The CBC used to operate low-power rebroadcasters CBDD 560 Elsa and CBDX 970 Swift River; these rebroadcasters were deleted at the CBC's request by the CRTC on October 25, 2013.
The station has an extensive network of rebroadcasters throughout the province.
On May 16, 2008, CIAM has applied to the CRTC to add a transmitter at Buckland, Saskatchewan and another at Vanderhoof, British Columbia Also on July 15, 2008 the station applied to add more rebroadcasters to a number of communities in Alberta and received approval on November 6, 2008.
The following community-owned rebroadcasters are currently listed with the CRTC as rebroadcasting CKAC. Although traffic information for the Montreal area has little apparent relevance to these communities, no changes to this transmitter list (if any) following CKAC's 2011 format change have yet been published.
CJOB also has rebroadcasters in the following communities:
CITA has a number of rebroadcasters that serve communities in New Brunswick and Nova Scotia.
CBGA-1 left the air in early December 2014, after the aforementioned FM rebroadcasters on the Quebec side of Chaleur Bay were activated.
In 2017, Vista Radio has voluntarily surrendered the licenses for all of their low-power 50 watt AM transmitters in British Columbia. Vista stated that the transmitting equipment for these facilities are in state of disrepair and would not be economically viable to replace them. The former rebroadcasters affected were:
During the 1980s, rebroadcasters CKIG (CKDR-1), CKEF (CKDR-4), CKHD (CKDR-3) and CKSI (CKDR-2) would all adopt the CKDR callsign.
In 2002, VOAR added several FM rebroadcasters in various parts of the province, too far from St. John's to get a clear signal from the AM transmitter. Over the years, other rebroadcasters were added in other Canadian provinces and territories. VOAR is also carried across Canada on Bell TV Channel 950 and locally on Rogers Cable Channel 929.
CKCO-TV-2 was among a long list of CTV rebroadcasters nationwide that was set to shut down on or before August 31, 2009, as part of a political dispute with Canadian authorities on paid fee-for-carriage requirements for cable television operators. A subsequent change in ownership assigned full control of CTVglobemedia to Bell Media; as a result, CKCO-TV-2 remained in normal licensed broadcast operation.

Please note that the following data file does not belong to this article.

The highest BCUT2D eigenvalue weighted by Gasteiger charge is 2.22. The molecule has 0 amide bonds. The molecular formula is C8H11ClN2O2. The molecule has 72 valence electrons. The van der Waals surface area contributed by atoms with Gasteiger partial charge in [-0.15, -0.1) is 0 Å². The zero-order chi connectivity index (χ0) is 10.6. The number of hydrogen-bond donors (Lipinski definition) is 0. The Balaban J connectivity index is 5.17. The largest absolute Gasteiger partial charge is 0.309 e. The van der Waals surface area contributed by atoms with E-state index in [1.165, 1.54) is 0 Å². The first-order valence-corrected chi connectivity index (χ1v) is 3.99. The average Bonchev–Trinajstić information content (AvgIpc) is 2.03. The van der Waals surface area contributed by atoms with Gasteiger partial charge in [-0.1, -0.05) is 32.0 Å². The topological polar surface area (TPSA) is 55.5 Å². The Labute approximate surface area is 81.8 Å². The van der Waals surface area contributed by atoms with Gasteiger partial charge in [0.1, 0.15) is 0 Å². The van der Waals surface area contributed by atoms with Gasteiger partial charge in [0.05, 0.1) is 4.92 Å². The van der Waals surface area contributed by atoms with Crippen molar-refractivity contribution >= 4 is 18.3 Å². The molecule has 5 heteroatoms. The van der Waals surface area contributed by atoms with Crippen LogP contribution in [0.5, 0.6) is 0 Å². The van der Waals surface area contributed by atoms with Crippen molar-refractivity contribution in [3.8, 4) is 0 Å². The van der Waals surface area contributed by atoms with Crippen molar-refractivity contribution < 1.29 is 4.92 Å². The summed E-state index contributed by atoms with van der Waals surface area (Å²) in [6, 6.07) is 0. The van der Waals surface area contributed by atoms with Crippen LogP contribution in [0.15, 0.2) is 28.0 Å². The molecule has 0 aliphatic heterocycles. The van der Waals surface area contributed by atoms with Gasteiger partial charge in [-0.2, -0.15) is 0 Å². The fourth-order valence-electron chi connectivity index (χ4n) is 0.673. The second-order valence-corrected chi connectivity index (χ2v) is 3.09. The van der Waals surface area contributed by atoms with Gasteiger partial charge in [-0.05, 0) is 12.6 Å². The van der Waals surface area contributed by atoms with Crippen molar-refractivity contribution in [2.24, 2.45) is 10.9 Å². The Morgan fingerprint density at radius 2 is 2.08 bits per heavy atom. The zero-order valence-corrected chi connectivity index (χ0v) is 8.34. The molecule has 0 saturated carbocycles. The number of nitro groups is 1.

The following rebroadcasters are not owned by the CBC, but by independent community groups.
The requirement that a full-service station maintain local presence in its community of license has been used by proponents of localism and community broadcasting as a means to oppose the construction and use of local stations as mere rebroadcasters or satellite-fed translators of distant stations. Without specific requirements for service to the local community of license, stations could be constructed in large number by out-of-region broadcasters who feed transmitters via satellite and offer no local content.
In 2002, CTV sold its four CBC affiliates in Northern Ontario, CHNB, CJIC in Sault Ste. Marie, CKNC in Sudbury and CFCL in Timmins directly to the CBC. All four ceased to exist as separate stations on October 27, 2002, and become rebroadcasters of Toronto's CBLT. CHNB's call sign was changed to CBLT-4. These translators closed on July 31, 2012, because of budget cuts at the CBC.
On November 7, 2012, the AMMSA received approval to supersede CFWE-FM Lac La Biche and four low-power rebroadcasters serving nearby reserves with a new 19.6 kW signal on 90.5 MHz in Lac La Biche. In 2016, CHWE-FM-4's power was increased from 9.3 kW to 100 kW. In September 2017, the AMMSA received approval to add a 100,000 watt transmitter at 105.7 MHz in Grande Prairie, which superseded low-power transmitters serving the Horse Lake Reserve and Duncan's Band Reserve.
Though CBFX-4 and CBFX-5 are technically rebroadcasters of CBFX, on-air idents show they actually rebroadcast Ottawa's CBOX-FM.
The station previously aired the regional morning program, Ontario Morning, produced by CBLA and airing on nearly all Radio One rebroadcasters in Southern Ontario. Prior to 2015, it aired CBLA's afternoon program Here and Now, but in that year Here and Now was replaced with Afternoon Drive. The latter show was previously produced at Windsor's CBEW, but moved to London at the same time as the launch of London Morning.
CBLFT operated almost 30 analog television rebroadcasters throughout the province Ontario and included communities such as London, Kitchener and Sudbury. Additionally, several Radio-Canada transmitters in eastern Ontario, such as Kingston and Belleville, were part of the CBLFT license even though they served cities that were closer to Ottawa than Toronto.
Due to cost-cutting measures at the CBC in the early 1990s, local programming on Toronto's CBLFT and its rebroadcasters, as well as CBLFT semi-satellite CBEFT in Windsor was discontinued in 1991. All Radio-Canada transmitters in Ontario (except the northwest, which was served by CBWFT in Winnipeg) were reclassified as rebroadcasters of CBOFT, under the name "Radio-Canada Ontario-Outaouais". The station produced two distinct newscasts through the 1990s and 2000s, one for the Ottawa region and one for the remainder of Ontario.
CBWFT operated 11 analog television retransmitters in Manitoba (e.g. Brandon) and Northwestern Ontario (in the parts of that region which fall in the Central Time Zone, e.g. Kenora). Due to federal funding reductions to the CBC, in April 2012, the CBC responded with substantial budget cuts, which included shutting down CBC's and Radio-Canada's remaining analog transmitters on July 31, 2012. None of CBC or Radio-Canada's television rebroadcasters were converted to digital.